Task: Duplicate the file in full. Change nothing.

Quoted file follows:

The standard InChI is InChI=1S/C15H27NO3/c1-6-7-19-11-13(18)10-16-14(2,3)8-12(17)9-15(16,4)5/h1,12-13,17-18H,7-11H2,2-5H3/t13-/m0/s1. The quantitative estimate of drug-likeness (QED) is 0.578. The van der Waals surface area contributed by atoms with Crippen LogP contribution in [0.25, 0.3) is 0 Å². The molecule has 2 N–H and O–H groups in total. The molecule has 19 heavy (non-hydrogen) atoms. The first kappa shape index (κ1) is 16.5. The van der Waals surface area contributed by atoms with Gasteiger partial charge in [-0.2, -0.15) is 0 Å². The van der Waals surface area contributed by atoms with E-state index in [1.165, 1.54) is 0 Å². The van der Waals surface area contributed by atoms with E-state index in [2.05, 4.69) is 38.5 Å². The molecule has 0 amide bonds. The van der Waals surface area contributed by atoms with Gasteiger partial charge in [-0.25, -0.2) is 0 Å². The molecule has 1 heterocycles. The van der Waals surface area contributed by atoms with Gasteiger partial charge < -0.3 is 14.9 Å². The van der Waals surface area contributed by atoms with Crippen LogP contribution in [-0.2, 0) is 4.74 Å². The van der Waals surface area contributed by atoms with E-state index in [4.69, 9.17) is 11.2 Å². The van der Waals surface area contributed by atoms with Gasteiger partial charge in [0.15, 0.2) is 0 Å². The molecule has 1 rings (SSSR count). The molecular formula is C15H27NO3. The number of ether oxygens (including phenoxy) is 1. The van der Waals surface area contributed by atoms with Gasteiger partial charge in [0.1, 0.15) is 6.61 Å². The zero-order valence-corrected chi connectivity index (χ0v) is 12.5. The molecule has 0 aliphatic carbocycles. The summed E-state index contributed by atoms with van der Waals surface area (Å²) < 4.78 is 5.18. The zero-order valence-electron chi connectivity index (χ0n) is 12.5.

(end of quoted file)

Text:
The standard InChI is InChI=1S/C15H27NO3/c1-6-7-19-11-13(18)10-16-14(2,3)8-12(17)9-15(16,4)5/h1,12-13,17-18H,7-11H2,2-5H3/t13-/m0/s1. The quantitative estimate of drug-likeness (QED) is 0.578. The van der Waals surface area contributed by atoms with Crippen LogP contribution in [0.25, 0.3) is 0 Å². The molecule has 2 N–H and O–H groups in total. The molecule has 19 heavy (non-hydrogen) atoms. The first kappa shape index (κ1) is 16.5. The van der Waals surface area contributed by atoms with Gasteiger partial charge in [-0.2, -0.15) is 0 Å². The van der Waals surface area contributed by atoms with E-state index in [1.165, 1.54) is 0 Å². The van der Waals surface area contributed by atoms with E-state index in [2.05, 4.69) is 38.5 Å². The molecule has 0 amide bonds. The van der Waals surface area contributed by atoms with Gasteiger partial charge in [-0.25, -0.2) is 0 Å². The molecule has 1 heterocycles. The van der Waals surface area contributed by atoms with Gasteiger partial charge < -0.3 is 14.9 Å². The van der Waals surface area contributed by atoms with Crippen LogP contribution in [-0.2, 0) is 4.74 Å². The van der Waals surface area contributed by atoms with E-state index in [4.69, 9.17) is 11.2 Å². The van der Waals surface area contributed by atoms with Gasteiger partial charge in [0.15, 0.2) is 0 Å². The molecule has 1 rings (SSSR count). The molecular formula is C15H27NO3. The number of ether oxygens (including phenoxy) is 1. The van der Waals surface area contributed by atoms with Gasteiger partial charge in [0.1, 0.15) is 6.61 Å². The zero-order valence-corrected chi connectivity index (χ0v) is 12.5. The molecule has 0 aliphatic carbocycles. The summed E-state index contributed by atoms with van der Waals surface area (Å²) < 4.78 is 5.18. The zero-order valence-electron chi connectivity index (χ0n) is 12.5.